Friday, December 19, 2008

Bringing it all back home

It's that time of year again.

good cheer 2 fig. a: good cheer!

So you send out your invites,

old no. 301 fig. b: ole No. 301

and you settle on a centrepiece (real sugar-cured country ham*) and a theme (Southern).

Then you put together your menu:

Glazed and baked country ham (Turner Ham House, Fulks Run, VA)
Shaved country ham (Col. Newsom's ole No. 301)
Buttermilk biscuits
Shrimp & Oyster Gumbo
Vegetarian gumbo
Oysters Rockefeller
Pimento cheese
Artichoke dip
Deviled eggs
Poor man's caviar
Cheese straws
Pickled corn
Spiced nuts

Rum punch

Dark fruitcake
Light fruitcake
Ginger snaps

michelle's huîtres fig. c: Michelle's huîtres

Oysters figure prominently on the menu, so you find yourself two small cases of oysters (one 24-count, one 48-count), and you roll up your sleeves and begin shucking and cooking up a storm.

Baked Artichoke Dip

I cup mayonnaise
1 cup Parmesan cheese, grated
1/2 cup onion, finely chopped
1 13 3/4-ounce can artichoke hearts, drained
1 tbsp fresh lemon juice
1/4 to 1/2 tsp ground black pepper
3 tbsp unseasoned breadcrumbs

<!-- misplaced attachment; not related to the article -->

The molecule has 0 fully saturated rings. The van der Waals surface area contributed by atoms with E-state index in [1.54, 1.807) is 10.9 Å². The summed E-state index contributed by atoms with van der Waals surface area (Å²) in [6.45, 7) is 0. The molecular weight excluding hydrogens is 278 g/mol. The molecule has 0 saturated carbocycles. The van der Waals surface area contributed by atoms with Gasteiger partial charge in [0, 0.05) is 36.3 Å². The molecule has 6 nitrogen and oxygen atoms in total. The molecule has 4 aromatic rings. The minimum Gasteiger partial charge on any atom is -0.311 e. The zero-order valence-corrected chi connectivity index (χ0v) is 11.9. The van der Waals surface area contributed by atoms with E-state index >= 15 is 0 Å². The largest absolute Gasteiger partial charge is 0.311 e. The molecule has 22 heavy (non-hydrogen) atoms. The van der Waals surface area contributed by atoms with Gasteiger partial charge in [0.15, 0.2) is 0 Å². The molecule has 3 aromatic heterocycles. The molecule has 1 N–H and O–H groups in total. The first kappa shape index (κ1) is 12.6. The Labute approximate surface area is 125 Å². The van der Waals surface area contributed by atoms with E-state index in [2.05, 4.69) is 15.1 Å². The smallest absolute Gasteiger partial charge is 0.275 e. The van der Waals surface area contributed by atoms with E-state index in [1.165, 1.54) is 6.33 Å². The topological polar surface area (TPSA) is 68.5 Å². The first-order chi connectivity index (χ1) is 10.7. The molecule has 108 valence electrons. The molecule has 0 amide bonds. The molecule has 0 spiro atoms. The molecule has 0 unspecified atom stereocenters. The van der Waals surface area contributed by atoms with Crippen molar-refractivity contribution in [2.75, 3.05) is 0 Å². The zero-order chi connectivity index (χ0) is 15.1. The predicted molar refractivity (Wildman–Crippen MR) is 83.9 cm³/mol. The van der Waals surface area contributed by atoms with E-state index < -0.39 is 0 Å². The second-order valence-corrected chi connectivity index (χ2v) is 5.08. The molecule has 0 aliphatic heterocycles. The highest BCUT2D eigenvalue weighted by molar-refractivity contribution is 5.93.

1 tsp olive oil

Preheat the oven to 400º F. Stir the mayonnaise, the Parmesan, and the onions together in a medium bowl. Pulse the artichokes in a food processor until finely chopped. Stir the artichokes into the cheese mixture and add the lemon juice and the black pepper and mix well.

Scrape the artichoke mixture into a small baking dish. Combine the breadcrumbs and the olive oil and sprinkled them overtop. Bake until the top is browned, about 20 minutes.

Serve with crackers or toast.

[recipe from The All New All Purpose Joy of Cooking, by Irma S. Rombauer, Marion Rombauer, and Ethan Becker]

Baked Country Ham

1 whole 15-pound country ham
10 bay leaves
2 tbsp mustard seeds
3 cups cider vinegar
24 whole cloves
1 cup dark brown sugar

special equipment: a large stock pot capable of holding the entire ham

Clean your country ham with a stiff brush under warm running water. Place the ham in your stockpot and fill it with just enough water to cover the ham (it's okay if the ham hock protrudes above the water). Let the ham soak for 24 hours, changing the water as often as possible, ideally a minimum of four times.

Change the water a final time and transfer the pot to your stovetop. Add the bay leaves, the mustard seeds, and the vinegar and bring to a boil over high heat. Lower the heat to medium and simmer for 3 hours (or until the internal temperature of the ham reaches 160º F), topping up, as necessary, with fresh water.

Meanwhile, preheat the oven to 375º F.

Remove the ham from the stockpot and turn off the heat. When the ham is cool enough to handle, shave off the skin (but not that beautiful layer of fat characteristic of a country ham) with a sharp knife. Score the fat and exposed flesh in a diagonal pattern, stud it with a single clove in the center of each scored diamond, and pat in thoroughly on all sides with the brown sugar.